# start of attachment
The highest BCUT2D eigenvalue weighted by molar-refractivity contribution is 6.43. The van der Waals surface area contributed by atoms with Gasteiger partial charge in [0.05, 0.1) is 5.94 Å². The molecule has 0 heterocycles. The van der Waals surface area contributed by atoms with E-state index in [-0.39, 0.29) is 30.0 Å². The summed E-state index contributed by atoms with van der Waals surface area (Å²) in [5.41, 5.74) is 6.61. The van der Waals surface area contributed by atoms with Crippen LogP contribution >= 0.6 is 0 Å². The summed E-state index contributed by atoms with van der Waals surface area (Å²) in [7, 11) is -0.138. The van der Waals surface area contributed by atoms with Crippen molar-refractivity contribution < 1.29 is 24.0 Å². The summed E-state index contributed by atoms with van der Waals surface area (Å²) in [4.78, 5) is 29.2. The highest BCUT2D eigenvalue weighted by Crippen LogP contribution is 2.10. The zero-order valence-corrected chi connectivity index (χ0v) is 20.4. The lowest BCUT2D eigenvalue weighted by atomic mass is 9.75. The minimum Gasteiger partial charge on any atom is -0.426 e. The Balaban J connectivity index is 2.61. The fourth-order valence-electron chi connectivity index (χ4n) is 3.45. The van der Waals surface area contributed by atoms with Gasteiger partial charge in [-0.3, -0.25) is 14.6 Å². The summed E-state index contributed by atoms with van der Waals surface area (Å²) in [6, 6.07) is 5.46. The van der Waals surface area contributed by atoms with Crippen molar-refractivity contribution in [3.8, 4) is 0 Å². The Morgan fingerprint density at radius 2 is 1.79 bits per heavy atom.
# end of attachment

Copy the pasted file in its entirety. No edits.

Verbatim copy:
The highest BCUT2D eigenvalue weighted by molar-refractivity contribution is 6.43. The van der Waals surface area contributed by atoms with Gasteiger partial charge in [0.05, 0.1) is 5.94 Å². The molecule has 0 heterocycles. The van der Waals surface area contributed by atoms with E-state index in [-0.39, 0.29) is 30.0 Å². The summed E-state index contributed by atoms with van der Waals surface area (Å²) in [5.41, 5.74) is 6.61. The van der Waals surface area contributed by atoms with Crippen LogP contribution >= 0.6 is 0 Å². The summed E-state index contributed by atoms with van der Waals surface area (Å²) in [7, 11) is -0.138. The van der Waals surface area contributed by atoms with Crippen molar-refractivity contribution < 1.29 is 24.0 Å². The summed E-state index contributed by atoms with van der Waals surface area (Å²) in [4.78, 5) is 29.2. The highest BCUT2D eigenvalue weighted by Crippen LogP contribution is 2.10. The zero-order valence-corrected chi connectivity index (χ0v) is 20.4. The lowest BCUT2D eigenvalue weighted by atomic mass is 9.75. The minimum Gasteiger partial charge on any atom is -0.426 e. The Balaban J connectivity index is 2.61. The fourth-order valence-electron chi connectivity index (χ4n) is 3.45. The van der Waals surface area contributed by atoms with Gasteiger partial charge in [-0.3, -0.25) is 14.6 Å². The summed E-state index contributed by atoms with van der Waals surface area (Å²) in [6, 6.07) is 5.46. The van der Waals surface area contributed by atoms with Crippen molar-refractivity contribution in [3.8, 4) is 0 Å². The Morgan fingerprint density at radius 2 is 1.79 bits per heavy atom.